Virtua Tennis 2 Review

Virtua Tennis 2 Review

Since Virtua Tennis was released on the Dreamcast, several publishers have been trying to create a better tennis game while Sega has been working away on the PS2 conversion. Out of all the wannabes Sony's Smash Court Tennis has come closest, but Virtua Tennis 2 is better looking, has more modes and features some fantastic deep absorbing game play.

The main problem with sports games is that you need to have some sort of interest in the sport to get anything out of them. This is not the case with Sega's tennis game. The controls are pretty much straight forward and it's easy for novices to pick up and play, but the game play is never compromised. Virtua Tennis 2 is the definition of acrcade style game play. It's fast and forgiving, but it's also a skill based game that will punish you for bad and sloppy play. The X, square and circle buttons are used for top spin, lob and slice shots, you have complete control over the balls speed and height and when used in conjunction with the D Pad skilled players will be able to play the ball anywhere on the court.

The three game modes in Virtua Tennis 2 are as follows, tournament, exhibition and world tour. The tournament mode is the most basic arcade style mode in the game, putting you up against a series of real world tennis pros. There are a total of 16 different pros to choose from, eight male and eight female.

Virtua Tennis 2 Review  @
Virtua Tennis 2 Review  @
Exhibition lets you customise and play any variety of singles or doubles matches, either against the computer or with up to three other players. Multiplayer games are the best and most exciting part of the game, although the AI puts up a good fair challenge. The AI also does a great job of recognising and exploiting players weaknesses without seeming overpowering. Virtua Tennis 2's AI is smart, so smart you will learn from your mistakes and the AI will find another weakness to your game, it trains you in a sense. Even when playing in a doubles game with the computer it knows when to take charge and when to back off and let you do your stuff.

The World Tour is the deepest of the three modes and it's also the one you will probably spend most of your time on. After creating your own custom male and female players, you'll travel around the world playing a variety of mini games that will let you add the finishing touches to your player's skills and compete in tournaments. When you win tournaments you will receive cash prizes which can be used to buy new clothes and gear for the players, unlock new courts in exhibition mode and hire tennis pros to play along side in doubles matches. The world tour mode is also great for beginners as the mini games will teach you the main points of the game while the difficulty level constantly increases for both the mini games and the tournaments. World Tour mode is still challenging enough for experienced players, you'll be kept on you toes.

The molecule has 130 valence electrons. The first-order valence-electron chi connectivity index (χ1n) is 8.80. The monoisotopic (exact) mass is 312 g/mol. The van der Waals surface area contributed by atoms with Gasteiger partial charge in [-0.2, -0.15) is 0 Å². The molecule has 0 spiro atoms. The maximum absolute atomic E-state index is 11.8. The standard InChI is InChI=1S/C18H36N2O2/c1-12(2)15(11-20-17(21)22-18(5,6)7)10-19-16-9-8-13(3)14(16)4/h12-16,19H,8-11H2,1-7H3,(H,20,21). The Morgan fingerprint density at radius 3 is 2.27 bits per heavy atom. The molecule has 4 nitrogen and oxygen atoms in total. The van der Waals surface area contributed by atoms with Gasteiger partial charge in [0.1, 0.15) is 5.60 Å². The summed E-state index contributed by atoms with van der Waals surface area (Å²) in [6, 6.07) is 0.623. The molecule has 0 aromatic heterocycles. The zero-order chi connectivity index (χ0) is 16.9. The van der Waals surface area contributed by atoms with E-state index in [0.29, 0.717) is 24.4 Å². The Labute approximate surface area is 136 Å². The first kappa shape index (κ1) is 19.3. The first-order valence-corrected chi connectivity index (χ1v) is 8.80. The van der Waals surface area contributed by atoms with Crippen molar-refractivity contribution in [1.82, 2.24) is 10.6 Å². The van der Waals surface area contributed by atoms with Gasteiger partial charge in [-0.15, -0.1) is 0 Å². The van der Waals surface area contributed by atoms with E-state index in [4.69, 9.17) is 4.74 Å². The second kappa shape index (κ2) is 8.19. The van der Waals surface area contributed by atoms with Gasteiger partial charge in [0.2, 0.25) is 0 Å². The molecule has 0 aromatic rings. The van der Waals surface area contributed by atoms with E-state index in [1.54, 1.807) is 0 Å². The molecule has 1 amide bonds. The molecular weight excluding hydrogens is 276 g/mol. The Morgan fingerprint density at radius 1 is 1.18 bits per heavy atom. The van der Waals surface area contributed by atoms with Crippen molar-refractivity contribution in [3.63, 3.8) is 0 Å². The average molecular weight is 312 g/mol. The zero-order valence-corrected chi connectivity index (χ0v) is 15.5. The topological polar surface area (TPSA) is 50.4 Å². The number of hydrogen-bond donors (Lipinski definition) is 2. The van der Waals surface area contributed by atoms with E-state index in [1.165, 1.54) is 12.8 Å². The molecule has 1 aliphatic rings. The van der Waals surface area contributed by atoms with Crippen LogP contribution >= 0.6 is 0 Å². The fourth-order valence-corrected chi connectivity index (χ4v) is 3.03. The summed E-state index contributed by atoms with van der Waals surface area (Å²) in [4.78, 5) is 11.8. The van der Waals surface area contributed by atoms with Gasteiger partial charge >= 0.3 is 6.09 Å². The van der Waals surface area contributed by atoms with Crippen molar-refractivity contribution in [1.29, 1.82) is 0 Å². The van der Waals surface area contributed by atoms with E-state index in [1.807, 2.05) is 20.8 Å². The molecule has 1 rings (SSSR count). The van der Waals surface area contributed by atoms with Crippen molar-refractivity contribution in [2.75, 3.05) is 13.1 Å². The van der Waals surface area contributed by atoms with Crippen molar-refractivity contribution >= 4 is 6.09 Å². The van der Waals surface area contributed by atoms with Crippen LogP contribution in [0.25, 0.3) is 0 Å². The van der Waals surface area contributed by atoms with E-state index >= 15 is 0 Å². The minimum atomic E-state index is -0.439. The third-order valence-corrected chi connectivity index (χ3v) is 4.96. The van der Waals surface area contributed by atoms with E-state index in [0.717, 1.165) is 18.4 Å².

Graphically Virtua Tennis 2 doesn't look any different to the Dreamcast games at first glance. The clarity and the colour depth of the textures have been improved slightly and the players are definitely sharper. You will also notice small marks on the court as the game progresses. Lighting is also good with each player casting a nice sharp shadow with the occasional passing cloud being seen on the court. The games animation is superb, the players movement is completely natural. Virtua Tennis is definitely a graphical improvement on the Dreamcast version.

Sound wise Virtua Tennis has good quality sound effects, from the smack of the ball on the racket to the groaning players as they stretch for a long ball. There are other nice touches like the squeaky shoes on the tennis court and the mellow applause from the crowd. Unfortunately the sound track features Sega's typical electronic guitar whaling that can get on your nerves now and again.

The differences between the Dreamcast version and the PS2 versions of Virtua Tennis 2 are pretty minor really and don't really amount to much so if you own a Dreamcast with Virtua Tennis 2 and a PS2 there is no need to shell out anymore cash for this. But for those of you who don't have a Dreamcast this is an essential purchase, you won't stop playing for an eternity, it's that good. It gets even better when you mates come round for a few matches.

8.5 out of 10